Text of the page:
The European Union (EU) will discuss at a summit this Thursday and Friday the candidate status requested by Ukraine to enter the bloc, which has received fifteen countries in the last 30 years and has others waiting in the waiting room.
The acceptance of the candidacies of Ukraine and Moldova, viewed positively last week by the European Commission, requires the unanimity of the member countries and implies the start of long and complicated negotiations.
– Several extensions and one exit
The European Union, created in 1957 by six countries, has undergone several enlargements, most since 1995.
– 1995: Austria, Sweden and Finland join the group. With Finland, the EU reaches the Russian border for the first time.
– 2004: ten new accessions, mostly from countries of the former Soviet bloc in Eastern Europe (Cyprus, Slovakia, Slovenia, Estonia, Hungary, Latvia, Lithuania, Malta, Poland and the Czech Republic).
– 2007: Bulgaria and Romania.
– 2013: Croatia.
– 2020: Following a referendum in 2016, the UK becomes the first country to leave the bloc, which currently has 27 members.
– Five candidates in the lobby
Four Western Balkan countries are officially candidates for membership but have been stuck in the waiting room for years: North Macedonia (2005), Montenegro (2010), Serbia (2012) and Albania (2014).
“We share the same history (…) as well as the same destiny,” said the president of the European Commission, Ursula von der Leyen, in October 2021, assuring that “the EU will not be fully completed without the Western Balkans.”
Turkey, a candidate since 1999, began accession negotiations in 2005, but its relations with Brussels have deteriorated since 2016 due to a crackdown by President Recep Tayyip Erdogan after a failed coup.
In 2019, the EU Council said the negotiations were at a “stalemate”.
– Potential candidates
Two other former republics of the Federation of Yugoslavia, Kosovo and Bosnia-Herzegovina, are considered potential candidates, but do not yet meet the accession criteria.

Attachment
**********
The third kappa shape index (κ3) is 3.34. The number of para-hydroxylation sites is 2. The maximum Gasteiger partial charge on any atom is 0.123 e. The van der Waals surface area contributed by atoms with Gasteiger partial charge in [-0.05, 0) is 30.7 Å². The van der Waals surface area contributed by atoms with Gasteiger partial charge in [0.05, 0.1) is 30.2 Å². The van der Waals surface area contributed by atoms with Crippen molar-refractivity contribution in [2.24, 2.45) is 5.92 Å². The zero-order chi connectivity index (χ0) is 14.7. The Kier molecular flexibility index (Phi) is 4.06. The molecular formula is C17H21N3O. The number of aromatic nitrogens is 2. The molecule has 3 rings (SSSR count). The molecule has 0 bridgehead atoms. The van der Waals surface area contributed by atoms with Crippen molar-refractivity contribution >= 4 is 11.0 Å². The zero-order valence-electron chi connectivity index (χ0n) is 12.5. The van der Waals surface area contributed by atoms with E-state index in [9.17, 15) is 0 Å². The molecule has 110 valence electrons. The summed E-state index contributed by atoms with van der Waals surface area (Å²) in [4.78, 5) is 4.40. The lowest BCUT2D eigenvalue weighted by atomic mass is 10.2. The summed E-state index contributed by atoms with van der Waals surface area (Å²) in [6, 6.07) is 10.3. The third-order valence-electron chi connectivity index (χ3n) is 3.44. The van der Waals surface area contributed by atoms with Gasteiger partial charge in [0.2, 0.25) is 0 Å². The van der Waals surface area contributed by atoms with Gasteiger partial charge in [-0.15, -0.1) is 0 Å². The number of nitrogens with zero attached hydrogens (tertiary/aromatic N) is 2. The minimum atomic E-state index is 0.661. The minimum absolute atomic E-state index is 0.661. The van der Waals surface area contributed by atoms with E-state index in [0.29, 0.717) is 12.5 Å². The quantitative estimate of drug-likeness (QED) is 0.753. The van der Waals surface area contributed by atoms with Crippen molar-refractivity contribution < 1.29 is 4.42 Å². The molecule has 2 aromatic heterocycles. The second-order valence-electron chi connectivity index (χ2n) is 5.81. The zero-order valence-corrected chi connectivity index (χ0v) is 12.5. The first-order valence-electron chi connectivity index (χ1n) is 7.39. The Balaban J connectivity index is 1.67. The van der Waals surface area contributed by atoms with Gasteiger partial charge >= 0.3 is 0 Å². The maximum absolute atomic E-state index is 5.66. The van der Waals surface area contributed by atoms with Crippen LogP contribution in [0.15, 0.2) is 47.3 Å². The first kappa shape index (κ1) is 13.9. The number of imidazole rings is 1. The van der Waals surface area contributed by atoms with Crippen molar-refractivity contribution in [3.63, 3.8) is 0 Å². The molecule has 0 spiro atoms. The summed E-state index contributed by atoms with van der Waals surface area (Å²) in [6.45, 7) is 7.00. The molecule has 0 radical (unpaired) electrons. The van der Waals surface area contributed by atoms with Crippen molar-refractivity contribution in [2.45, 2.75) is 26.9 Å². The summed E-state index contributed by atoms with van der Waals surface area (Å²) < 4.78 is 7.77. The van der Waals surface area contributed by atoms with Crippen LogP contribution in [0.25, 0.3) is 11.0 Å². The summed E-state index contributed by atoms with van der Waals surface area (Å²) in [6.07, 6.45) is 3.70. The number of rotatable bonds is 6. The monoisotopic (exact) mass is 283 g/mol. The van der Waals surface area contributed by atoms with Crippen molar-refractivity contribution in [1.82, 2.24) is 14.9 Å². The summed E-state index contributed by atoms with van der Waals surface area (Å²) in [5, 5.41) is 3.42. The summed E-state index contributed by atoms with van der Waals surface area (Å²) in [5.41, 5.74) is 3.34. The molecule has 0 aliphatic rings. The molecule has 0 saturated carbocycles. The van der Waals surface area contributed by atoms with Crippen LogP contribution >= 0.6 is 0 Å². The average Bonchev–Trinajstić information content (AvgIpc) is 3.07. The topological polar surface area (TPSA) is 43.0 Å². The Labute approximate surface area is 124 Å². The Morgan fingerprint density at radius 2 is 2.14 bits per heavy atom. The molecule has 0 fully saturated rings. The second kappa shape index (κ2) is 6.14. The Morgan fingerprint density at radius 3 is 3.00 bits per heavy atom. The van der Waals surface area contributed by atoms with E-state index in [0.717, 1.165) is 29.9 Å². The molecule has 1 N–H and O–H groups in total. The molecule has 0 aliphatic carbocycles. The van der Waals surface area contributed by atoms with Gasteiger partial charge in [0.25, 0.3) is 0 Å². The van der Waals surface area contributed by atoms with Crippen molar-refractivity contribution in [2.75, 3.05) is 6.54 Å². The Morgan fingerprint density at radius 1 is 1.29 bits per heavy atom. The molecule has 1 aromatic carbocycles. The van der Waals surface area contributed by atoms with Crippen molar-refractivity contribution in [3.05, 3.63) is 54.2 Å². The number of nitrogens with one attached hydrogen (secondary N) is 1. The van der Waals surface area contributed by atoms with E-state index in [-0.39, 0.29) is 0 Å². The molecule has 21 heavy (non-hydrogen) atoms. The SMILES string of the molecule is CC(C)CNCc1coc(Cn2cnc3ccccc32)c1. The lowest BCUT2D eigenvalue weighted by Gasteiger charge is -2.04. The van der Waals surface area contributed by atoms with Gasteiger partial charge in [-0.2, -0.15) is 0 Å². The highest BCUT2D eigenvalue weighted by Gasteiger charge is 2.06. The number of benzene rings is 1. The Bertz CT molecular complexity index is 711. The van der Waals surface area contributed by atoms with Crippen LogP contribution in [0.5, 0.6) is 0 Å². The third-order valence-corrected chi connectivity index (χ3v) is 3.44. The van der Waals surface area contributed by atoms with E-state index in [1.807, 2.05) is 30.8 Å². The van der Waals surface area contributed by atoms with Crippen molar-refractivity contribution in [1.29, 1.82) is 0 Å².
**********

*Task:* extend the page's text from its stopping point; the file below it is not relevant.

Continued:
Georgia, a former Soviet republic in the Caucasus, can join this group. The European Commission did not recommend on June 17 the granting of official candidate status.
In 2009, the EU launched an Eastern Partnership with Ukraine, Moldova, Armenia, Azerbaijan, Georgia and Belarus, proposing closer economic and political relations in exchange for internal reforms.
Countries like Ukraine and Georgia see this agreement as a first step towards membership.
In June 2021, Belarusian President Alexander Lukashenko, an ally of Moscow, suspended his participation.
– Long and complicated negotiations
The analysis of kyiv’s candidacy, presented in February, was carried out with unprecedented speed in the context of the war waged by Russia since February 24 and the support for Ukraine shown by the European Union.
But accession is a complex process, which usually takes several years. Although Finland was able to integrate in less than four years, the three Baltic countries had to wait almost nine.
French President Emmanuel Macron said in May that Ukraine’s entry would take “decades.”
First, the country must receive the status of a candidate country. Then the official negotiations begin, which also require the unanimity of the Twenty-seven and which, in the case of Albania or North Macedonia, for example, have not started.
These negotiations between the candidate country and the Commission address 35 chapters: free movement of goods, workers and capital, justice, freedom, security, customs union, taxation, agriculture, environment…
When the Commission recommends closing a chapter, it is the European Council that, again unanimously, decides whether or not to open a new folder.